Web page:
It was 2008 when Lewis Hamilton and his McLaren last shot away from the grid leaving the pack in his wing mirrors at the start of a season. He went on to win the title in what was his second run in F1. This year, he is in the right frame of mind to add another world championship, provided his car is up with the Red Bull.
That, of course, is the big question. McLaren have not had a really strong start since '08. The 2009 season was a disaster, both 2010 and 2011 managed only reasonable starts. This year, the omens are much better. Testing form is notoriously tricky to assess, as only the teams know how much fuel they carried to set their best times, but Hamilton shares the belief at McLaren that he and Jenson Button will start the 2012 season in Melbourne on Sunday much closer to Red Bull.
"I feel more relaxed and ready for the new season than I think I've ever done," he says. "Unlike last year everything has gone smoothly with the car and it just seems to be a responsive and reliable package. My final day, running the aero package we plan to run at the weekend, also felt good: the car was a definite step forward. Of course, we haven't tested it in competition yet – it's weird to have driven the car for a month and still not to have done a really fast lap – I guess we'll really find the limit on Saturday [in qualifying]."
The young Britton who will turn up for the first of the three key practice sessions for the Australian Grand Prix on Friday will have, he said, "a big smile on my face".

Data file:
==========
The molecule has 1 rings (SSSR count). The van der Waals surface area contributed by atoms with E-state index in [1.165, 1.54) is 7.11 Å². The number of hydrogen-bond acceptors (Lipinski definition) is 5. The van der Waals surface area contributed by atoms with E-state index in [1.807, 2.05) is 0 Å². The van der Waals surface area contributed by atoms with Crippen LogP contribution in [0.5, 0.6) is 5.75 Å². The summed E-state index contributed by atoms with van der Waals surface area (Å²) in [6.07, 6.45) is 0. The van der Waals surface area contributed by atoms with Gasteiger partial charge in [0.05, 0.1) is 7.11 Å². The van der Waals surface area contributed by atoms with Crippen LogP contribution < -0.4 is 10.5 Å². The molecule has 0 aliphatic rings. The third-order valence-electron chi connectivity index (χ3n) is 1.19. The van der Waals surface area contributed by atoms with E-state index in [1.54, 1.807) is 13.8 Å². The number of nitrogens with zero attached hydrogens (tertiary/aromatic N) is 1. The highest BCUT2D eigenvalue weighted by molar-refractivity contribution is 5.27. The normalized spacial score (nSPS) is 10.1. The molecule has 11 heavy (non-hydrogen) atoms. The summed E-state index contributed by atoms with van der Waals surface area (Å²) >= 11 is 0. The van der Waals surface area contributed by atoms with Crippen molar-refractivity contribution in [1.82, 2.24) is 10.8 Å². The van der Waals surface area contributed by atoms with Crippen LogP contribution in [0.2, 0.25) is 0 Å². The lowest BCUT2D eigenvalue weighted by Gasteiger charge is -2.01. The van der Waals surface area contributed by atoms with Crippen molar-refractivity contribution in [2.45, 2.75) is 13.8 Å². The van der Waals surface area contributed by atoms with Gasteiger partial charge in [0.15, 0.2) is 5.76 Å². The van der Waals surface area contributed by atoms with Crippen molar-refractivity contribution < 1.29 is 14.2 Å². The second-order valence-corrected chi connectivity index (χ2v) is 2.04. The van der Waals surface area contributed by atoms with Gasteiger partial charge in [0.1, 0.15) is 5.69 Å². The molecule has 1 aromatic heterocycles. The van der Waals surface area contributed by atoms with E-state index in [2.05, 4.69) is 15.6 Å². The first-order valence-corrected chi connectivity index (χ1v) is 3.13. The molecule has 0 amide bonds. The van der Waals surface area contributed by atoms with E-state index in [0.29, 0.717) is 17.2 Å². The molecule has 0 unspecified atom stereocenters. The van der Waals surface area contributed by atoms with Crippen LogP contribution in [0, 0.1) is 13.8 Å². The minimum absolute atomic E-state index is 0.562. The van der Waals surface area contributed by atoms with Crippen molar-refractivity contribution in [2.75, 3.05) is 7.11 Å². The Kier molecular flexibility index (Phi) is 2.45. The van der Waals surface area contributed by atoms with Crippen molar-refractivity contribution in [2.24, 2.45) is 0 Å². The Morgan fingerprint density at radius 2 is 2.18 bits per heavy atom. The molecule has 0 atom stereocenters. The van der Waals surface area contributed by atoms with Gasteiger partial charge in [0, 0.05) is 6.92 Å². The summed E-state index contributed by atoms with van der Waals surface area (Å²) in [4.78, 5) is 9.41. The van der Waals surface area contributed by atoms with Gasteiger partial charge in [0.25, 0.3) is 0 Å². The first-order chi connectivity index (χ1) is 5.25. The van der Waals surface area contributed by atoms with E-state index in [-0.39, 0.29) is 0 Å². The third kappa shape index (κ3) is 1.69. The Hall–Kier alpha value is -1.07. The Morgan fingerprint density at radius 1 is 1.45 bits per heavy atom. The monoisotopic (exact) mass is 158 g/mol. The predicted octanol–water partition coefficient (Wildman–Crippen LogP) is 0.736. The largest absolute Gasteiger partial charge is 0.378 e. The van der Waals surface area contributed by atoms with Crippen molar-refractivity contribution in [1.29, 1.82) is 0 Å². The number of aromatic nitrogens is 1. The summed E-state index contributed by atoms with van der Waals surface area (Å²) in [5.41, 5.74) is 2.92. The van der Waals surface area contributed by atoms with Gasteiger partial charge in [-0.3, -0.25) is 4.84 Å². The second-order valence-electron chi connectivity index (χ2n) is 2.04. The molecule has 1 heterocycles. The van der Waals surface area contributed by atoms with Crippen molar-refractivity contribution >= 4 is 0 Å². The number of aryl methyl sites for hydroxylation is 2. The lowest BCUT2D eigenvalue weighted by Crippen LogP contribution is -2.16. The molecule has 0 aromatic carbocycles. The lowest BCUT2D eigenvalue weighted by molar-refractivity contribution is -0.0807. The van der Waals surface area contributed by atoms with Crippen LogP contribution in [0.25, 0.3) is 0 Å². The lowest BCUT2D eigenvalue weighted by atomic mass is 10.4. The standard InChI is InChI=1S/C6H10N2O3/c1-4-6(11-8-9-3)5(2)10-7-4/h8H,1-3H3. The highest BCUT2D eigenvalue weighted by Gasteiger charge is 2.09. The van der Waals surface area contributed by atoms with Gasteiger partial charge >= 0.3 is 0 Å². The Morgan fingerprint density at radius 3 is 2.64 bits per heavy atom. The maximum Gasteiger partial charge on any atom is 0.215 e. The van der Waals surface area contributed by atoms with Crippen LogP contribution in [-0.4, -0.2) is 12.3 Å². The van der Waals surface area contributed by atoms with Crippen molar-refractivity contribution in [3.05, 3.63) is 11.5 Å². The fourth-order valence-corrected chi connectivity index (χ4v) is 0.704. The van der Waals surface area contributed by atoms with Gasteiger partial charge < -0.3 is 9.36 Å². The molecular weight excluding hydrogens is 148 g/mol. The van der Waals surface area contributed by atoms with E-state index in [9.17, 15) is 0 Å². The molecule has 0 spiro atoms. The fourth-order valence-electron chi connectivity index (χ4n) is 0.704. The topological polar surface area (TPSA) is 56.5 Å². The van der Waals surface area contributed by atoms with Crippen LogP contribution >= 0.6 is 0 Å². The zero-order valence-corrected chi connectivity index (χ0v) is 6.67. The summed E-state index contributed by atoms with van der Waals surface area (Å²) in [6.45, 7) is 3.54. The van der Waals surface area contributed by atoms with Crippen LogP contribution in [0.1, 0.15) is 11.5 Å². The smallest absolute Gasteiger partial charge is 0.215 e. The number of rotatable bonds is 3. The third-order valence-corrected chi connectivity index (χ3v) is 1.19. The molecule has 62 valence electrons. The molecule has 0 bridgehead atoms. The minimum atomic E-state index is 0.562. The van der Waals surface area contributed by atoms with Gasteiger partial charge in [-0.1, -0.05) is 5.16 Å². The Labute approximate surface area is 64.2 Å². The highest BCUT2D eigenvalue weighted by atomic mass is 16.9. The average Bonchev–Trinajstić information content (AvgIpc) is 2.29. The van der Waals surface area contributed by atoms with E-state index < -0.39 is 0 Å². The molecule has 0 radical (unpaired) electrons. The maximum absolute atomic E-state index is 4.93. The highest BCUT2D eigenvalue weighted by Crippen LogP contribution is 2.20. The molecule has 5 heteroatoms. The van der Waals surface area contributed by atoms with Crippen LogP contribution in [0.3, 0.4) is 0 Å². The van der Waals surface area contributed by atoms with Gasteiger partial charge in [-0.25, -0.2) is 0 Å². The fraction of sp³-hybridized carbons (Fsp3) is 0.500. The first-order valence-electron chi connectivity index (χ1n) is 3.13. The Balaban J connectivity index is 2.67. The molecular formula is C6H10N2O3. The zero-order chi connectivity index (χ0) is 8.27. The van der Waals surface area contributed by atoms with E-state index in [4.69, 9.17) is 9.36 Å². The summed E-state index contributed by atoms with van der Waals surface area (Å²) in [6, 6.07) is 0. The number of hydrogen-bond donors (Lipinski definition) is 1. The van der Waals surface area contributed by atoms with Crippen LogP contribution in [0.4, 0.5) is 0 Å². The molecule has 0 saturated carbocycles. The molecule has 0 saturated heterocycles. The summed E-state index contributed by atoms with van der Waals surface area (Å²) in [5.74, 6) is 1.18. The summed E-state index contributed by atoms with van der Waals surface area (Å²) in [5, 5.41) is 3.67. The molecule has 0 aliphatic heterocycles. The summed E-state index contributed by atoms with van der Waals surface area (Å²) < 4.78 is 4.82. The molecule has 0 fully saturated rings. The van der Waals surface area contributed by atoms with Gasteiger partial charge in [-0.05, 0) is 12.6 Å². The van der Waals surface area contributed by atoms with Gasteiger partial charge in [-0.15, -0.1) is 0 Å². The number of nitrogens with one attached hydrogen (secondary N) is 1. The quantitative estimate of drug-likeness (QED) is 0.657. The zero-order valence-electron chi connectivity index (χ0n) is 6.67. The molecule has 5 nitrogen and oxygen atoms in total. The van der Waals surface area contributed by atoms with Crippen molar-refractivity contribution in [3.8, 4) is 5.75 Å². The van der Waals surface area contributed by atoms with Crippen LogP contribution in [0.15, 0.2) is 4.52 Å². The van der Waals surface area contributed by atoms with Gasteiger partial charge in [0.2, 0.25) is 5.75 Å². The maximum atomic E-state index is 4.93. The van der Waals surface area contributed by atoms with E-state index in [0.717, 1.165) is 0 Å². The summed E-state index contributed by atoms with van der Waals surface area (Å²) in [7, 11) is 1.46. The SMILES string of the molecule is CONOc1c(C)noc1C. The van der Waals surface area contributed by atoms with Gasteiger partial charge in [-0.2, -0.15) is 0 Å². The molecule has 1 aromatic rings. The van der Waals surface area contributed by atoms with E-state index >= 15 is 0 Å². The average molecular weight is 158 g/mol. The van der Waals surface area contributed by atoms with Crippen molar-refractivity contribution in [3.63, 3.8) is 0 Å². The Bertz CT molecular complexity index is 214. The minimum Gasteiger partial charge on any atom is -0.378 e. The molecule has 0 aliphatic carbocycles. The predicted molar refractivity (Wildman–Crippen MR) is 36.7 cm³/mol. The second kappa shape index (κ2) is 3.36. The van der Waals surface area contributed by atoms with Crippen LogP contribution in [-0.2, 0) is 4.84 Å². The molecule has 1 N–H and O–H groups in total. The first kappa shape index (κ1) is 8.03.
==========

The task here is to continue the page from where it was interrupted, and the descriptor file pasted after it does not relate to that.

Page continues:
This is very different from the hangdog man who haunted the McLaren garage in Korea last year, where even pole position did little to improve his mood. Hamilton puts his sunnier disposition down to a winter in Los Angeles looking into what went wrong, why he got more publicity for clashing with Felipe Massa and being beaten on points for the first time by a team-mate, Button, than he did for three fine victories. "I analysed races, went through graphs of race traces and tried to see where my strengths were – races where I was quite strong, races where I can improve.
"In Malaysia, for example, I flat-spotted a tyre which then led to me having to use the wrong set of tyres which then led to me running seventh which then led to me having a penalty with Fernando [Alonso]. It's just trying to avoid those pitfalls."
Or the all-too frequent clashes with Massa, or the collision with Kamui Kobayashi that took him out of the Belgian GP at his beloved Spa. All of these incidents were atypical errors. "I think that's just a case of being more switched on, more aware of your surroundings, being more alert," he says.
He adds, of a mid-season when everything seemed to go awry: "I had a lot going on in my life at the time, my mind was not clear."
Getting the best out of Pirelli's fragile rubber was the least of his problems, as his relationship with Nicole Scherzinger (left) faltered – they are back together now – and he seemed to spend more time socialising off the track than thinking about his job on it. But that is last season. Sunday is this season.